Lack of Good Sanitation Leads to High Navel Orangeworm Numbers
By Jessica Theisman, Associate Editor
It could be another heavy year for Navel Orangeworm (NOW). David Haviland, UC Cooperative Extension farm advisor for Kern County and entomologist told California Ag Today that sanitation in almond orchards over the winter was not as good as it could have been.
“Everything right now is about trying to prevent a repeat from last year, and it is a little tricky so we know that sanitation wasn’t as good this winter as it generally should be,” he said. “The best time to shake NOW mummy nuts from an almond tree is after a rain when the nuts are heavier.”
However, rains came late this season, and by the time the rains left, there was only a few weeks before spring.
“This left a very short window to get any shaking done, and some people did an excellent job during that window to sanitize and other people just couldn’t get around all their acreage,” Haviland said. “On average across the whole industry, sanitation was not up to where it should have been, and it gave growers a difficult start to the season.”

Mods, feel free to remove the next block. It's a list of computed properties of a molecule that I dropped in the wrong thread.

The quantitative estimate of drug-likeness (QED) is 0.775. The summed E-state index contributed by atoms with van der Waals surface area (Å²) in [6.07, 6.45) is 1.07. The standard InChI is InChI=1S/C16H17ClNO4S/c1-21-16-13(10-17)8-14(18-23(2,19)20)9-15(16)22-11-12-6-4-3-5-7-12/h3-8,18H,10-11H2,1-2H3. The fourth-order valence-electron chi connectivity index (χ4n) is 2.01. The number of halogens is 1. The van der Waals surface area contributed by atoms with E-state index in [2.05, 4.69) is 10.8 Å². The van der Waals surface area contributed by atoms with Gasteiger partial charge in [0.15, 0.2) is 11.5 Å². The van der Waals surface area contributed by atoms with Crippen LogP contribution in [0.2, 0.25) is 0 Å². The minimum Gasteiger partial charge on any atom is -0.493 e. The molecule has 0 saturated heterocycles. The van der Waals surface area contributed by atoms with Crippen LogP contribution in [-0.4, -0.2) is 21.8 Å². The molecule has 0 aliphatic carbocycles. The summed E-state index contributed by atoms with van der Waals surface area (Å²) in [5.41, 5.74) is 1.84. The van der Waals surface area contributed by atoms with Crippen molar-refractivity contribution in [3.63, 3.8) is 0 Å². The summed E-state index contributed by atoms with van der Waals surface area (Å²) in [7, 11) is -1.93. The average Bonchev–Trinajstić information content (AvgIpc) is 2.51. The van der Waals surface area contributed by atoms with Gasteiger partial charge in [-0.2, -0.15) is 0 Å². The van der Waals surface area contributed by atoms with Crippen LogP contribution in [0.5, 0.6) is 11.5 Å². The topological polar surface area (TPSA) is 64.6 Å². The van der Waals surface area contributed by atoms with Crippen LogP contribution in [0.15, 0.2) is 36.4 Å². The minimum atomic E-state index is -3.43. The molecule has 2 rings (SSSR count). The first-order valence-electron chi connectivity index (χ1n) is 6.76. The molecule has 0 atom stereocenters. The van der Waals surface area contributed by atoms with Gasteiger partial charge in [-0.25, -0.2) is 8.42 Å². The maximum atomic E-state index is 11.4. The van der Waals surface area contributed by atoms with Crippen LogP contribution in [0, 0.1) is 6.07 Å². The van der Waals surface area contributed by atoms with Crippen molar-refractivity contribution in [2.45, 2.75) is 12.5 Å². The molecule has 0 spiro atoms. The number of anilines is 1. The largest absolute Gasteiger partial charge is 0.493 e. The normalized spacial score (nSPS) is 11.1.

NOW could be early this year, but the crop is on time.
“With all of this prolonged hot temperatures, particularly high night-time temperatures, the trees are shutting down a little bit at night compared to what they would do if the nighttime temperatures were cooler,” Haviland explained.
As a result, harvest is not coming as quickly as people would like.
“The problem is that the longer the nuts are in the orchard, the greater chance there will be NOW damage,” he said.
Timely crop protection sprays are recommended.